by Joel Cohen
The time, the mid-1990’s. The place, the Library of Congress, where the Boston Camerata has been commissioned to produce a concert around an exhibit entitled “Rome Reborn: The Vatican Library and Renaissance Culture.” The performance is attended by then-Vice President Quayle and his wife (who introduces the Camerata), by then-Speaker of the House, the late Thomas Foley, who dozes tranquilly in the front row during much of the performance, and by several Supreme Court judges, including the just-deceased Justice Antonin Scalia, There is also, from the College of Cardinals in Rome, an important, red-clad delegation of elderly church princes; they provide the event with an impromptu audience singalong. As Camerata musicians process in to the Gregorian tune of Pange Lingua, they are joined, ad hoc, by the cardinals’ rumbly, offkey bass-baritone voices.
About halfway through the program, Camerata rips into Guillaume Dufay’s (1400-1474) semi-raucous, mildly transgressive Trumpet Gloria (Gloria ad Modum Tubae), in which the lower voices imitate trumpet blasts, while the two top voices chase each other in a playful, catch-me-if-you-can round. Joel Cohen, Camerata’s director at the time, expains to the assembled dignitaries that the very conservative and authoritarian Council of Trent’s (1545-1563) austere strictures concerning wayward church music was aimed squarely at such musical shenanigans.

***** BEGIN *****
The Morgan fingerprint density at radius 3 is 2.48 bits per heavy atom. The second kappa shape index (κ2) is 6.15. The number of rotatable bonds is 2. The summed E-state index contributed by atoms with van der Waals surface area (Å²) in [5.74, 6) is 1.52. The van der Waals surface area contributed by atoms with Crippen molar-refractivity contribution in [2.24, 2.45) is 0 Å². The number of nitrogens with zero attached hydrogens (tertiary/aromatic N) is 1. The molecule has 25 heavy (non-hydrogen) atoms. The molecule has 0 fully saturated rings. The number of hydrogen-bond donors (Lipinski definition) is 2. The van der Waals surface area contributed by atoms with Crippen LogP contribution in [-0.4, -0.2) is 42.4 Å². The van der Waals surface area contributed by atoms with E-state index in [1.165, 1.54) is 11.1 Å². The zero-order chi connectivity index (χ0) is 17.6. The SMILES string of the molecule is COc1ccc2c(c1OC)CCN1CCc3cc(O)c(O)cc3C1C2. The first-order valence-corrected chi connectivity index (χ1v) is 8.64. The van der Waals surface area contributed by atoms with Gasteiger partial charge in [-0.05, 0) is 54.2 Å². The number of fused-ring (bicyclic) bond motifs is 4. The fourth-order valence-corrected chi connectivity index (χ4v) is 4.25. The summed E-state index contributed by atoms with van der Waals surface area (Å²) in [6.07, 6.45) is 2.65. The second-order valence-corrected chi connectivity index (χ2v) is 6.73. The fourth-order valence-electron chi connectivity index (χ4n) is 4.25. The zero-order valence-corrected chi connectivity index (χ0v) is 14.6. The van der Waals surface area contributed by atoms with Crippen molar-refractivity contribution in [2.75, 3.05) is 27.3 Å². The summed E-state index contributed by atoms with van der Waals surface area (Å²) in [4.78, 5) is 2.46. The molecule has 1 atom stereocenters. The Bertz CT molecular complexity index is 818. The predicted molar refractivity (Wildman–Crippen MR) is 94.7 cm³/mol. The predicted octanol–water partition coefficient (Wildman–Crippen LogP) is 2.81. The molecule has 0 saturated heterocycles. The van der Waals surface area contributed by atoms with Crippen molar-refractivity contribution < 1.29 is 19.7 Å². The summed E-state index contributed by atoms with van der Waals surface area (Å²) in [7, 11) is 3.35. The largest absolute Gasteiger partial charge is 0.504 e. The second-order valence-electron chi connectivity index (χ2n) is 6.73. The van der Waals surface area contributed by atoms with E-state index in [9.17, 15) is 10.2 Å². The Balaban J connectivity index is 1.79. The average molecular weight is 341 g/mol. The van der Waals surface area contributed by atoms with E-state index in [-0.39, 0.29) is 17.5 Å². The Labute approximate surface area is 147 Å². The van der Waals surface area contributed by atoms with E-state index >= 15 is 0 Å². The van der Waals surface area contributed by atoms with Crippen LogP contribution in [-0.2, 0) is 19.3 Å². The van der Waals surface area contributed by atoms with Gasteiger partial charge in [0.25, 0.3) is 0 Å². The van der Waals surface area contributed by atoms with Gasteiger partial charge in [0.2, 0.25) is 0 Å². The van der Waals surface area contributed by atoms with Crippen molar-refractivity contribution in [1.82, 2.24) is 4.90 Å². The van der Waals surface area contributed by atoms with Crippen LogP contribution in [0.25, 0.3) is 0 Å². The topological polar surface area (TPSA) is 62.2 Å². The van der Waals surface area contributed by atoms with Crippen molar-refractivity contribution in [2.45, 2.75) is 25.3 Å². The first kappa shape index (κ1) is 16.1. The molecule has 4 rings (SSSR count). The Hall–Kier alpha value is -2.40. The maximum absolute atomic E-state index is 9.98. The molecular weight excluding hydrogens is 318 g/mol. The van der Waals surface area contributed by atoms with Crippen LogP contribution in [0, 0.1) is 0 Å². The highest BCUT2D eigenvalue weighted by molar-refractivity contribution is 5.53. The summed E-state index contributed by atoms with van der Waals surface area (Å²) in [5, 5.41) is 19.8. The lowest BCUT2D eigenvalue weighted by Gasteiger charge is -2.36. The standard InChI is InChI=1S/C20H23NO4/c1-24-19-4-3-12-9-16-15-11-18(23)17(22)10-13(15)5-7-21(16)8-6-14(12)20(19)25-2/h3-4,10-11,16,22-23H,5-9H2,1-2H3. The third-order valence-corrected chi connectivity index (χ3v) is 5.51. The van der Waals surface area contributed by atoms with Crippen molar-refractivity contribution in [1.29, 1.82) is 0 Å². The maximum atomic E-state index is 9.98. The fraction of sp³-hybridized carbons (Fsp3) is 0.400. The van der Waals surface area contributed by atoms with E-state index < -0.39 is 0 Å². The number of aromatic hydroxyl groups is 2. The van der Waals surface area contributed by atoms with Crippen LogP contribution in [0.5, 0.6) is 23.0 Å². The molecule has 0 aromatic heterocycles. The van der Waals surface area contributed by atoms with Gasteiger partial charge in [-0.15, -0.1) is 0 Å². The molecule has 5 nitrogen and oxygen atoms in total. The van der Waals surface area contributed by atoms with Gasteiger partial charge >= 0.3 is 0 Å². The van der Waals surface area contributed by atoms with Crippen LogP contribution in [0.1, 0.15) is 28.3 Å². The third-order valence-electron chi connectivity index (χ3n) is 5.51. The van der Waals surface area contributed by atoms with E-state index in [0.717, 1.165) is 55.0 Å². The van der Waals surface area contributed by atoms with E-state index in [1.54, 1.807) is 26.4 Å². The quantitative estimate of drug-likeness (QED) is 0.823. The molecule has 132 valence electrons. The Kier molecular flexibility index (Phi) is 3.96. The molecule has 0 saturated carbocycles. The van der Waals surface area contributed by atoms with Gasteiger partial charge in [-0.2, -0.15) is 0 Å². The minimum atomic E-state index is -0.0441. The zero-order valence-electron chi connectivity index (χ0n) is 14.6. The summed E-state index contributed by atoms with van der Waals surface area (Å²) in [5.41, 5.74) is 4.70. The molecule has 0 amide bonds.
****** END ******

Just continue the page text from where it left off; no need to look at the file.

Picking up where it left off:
We understand that Justice Scalia, ever the defender of order and tradition, hears the piece and then comes down decisively on the side of those sixteenth-century counter-reformers, and against the trumpeteers. “Well, they had to do something,” the eminent jurist is heard to say.
Guillaume Dufay is not available to comment.
In deference to the controversial, recently departed Justice, we are happy to acknowledge his enormous erudition, and his genuine interest in musical art. And our sympathies extend to his friend Justice Ruth Ginsburg, with whom, we understand, he attended many, many opera performances. May his successor, like Justice Scalia himself, be more than happy to stay awake during early music concerts!